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Forgiveness – one of the keys to a healthy marriage

One of the most ruthless destroyers of relationships is unforgiveness. It puts a barrier between us and our loved one…


It’s like an atomic bomb sitting hidden away ready to explode if things start going wrong between us.

How many times have you argued and turned to your store of grievances to find another weapon to lob at your opponent:

  • “And another thing…
  • “You always…”
  • “You never…”
  • “You did the same thing last week…”
  • “I’ve never forgotten how you…”

Still worse is when we nurse our hurt until it turns into bitterness and hate. We become completely unwilling to see anything good in the other. We become literally blinded and focussed on things from our own point of view.


Asking for and giving forgiveness are the key, but many of us haven’t really learnt to forgive as children. If we don’t see our parents, brothers and sisters, friends, teachers do it, then we don’t know what it means. I once had a conversation with a friend from a broken home about forgiving her husband for something. Very sheepishly she told me “I can’t. I don’t know how.”


Parents have a great responsibility to model forgiveness to their children. We have made a point of saying sorry and asking for forgiveness when we’ve hurt our children, as parents sometimes do. It has increased rather than decreased their respect for us. Similarly we have insisted on them learning to ask forgiveness from us and each other, and made a point of saying we forgive them. It’s also been important to let the mistake go and not dig it up next time it happens or use it as ammunition in a disagreement. We may still remember the past mistake, but it mustn’t be allowed to influence us or be spoken of.


This is how we can forgive in marriage too. If we can, we must try and forget past hurts or at least only allow them as neutral memories, which don’t influence us. When we have been through the humiliation of having to admit a mistake or hurtful action and ask forgiveness then we are often more willing to do the same to others, because we know how hard it is and what a release it is to be forgiven and restored.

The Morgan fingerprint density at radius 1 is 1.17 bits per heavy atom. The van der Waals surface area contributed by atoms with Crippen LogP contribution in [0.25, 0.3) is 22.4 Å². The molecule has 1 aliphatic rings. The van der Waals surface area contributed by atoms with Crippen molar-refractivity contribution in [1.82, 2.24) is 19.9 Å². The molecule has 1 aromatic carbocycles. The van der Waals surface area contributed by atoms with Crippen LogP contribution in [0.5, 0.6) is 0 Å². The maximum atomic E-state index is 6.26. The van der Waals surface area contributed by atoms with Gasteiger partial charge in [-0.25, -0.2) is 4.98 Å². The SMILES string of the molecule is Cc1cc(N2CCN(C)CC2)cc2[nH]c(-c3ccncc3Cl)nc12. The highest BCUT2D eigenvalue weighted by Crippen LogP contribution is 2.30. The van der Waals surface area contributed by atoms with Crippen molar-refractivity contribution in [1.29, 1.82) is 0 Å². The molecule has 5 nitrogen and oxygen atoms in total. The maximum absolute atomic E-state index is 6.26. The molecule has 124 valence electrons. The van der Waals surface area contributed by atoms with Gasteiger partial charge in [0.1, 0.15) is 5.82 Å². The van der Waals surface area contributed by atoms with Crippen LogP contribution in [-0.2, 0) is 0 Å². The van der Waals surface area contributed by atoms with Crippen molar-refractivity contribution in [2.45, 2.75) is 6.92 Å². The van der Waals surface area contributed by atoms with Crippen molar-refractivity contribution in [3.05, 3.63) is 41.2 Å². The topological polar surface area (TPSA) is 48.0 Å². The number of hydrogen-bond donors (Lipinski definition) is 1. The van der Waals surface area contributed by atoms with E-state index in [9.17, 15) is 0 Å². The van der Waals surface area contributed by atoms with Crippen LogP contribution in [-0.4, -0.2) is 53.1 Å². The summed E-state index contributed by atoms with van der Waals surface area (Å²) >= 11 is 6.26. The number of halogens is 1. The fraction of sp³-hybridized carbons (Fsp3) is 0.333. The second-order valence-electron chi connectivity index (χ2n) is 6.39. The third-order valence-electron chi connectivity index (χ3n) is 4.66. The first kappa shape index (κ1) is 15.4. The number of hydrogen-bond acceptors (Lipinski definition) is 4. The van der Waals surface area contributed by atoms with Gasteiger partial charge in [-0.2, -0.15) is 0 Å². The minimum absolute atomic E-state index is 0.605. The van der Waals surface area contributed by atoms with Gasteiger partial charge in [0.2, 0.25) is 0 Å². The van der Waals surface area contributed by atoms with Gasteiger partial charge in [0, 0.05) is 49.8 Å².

Is it possible to forgive someone who hasn’t said sorry or who continues to hurt us? Our own health depends on us being able to do this because unforgiveness and bitterness damage us as much as the one we hate. To go on forgiving someone in this sort of situation requires special resources within us. Let’s think of some examples.

We can find it in us to forgive little children. We say that they can’t help it, and sometimes in our marriages we can see weaknesses or damage from the past that makes it hard for our partner to change. If they have come from a broken home or been abused in the past or badly hurt by others we may be able to accept that they don’t mean to hurt us and not take the hurts personally.

Perhaps they are ill or suffer from depression and we can make excuse for their behaviour because of what they are going through.

Sometimes we just have that amazing reserve of love that enables us to forgive, because our love is stronger than the hurt inflicted. Many parents exhibit this kind of love. They would say, “I go on forgiving, because he’s my son. How can I do otherwise?” Some people can do that in marriage, forgiving their wife or husband, simply because they are their wife and husband.

Whatever the key is for you, practising forgiveness in your marriage is a key to its strength and happiness.

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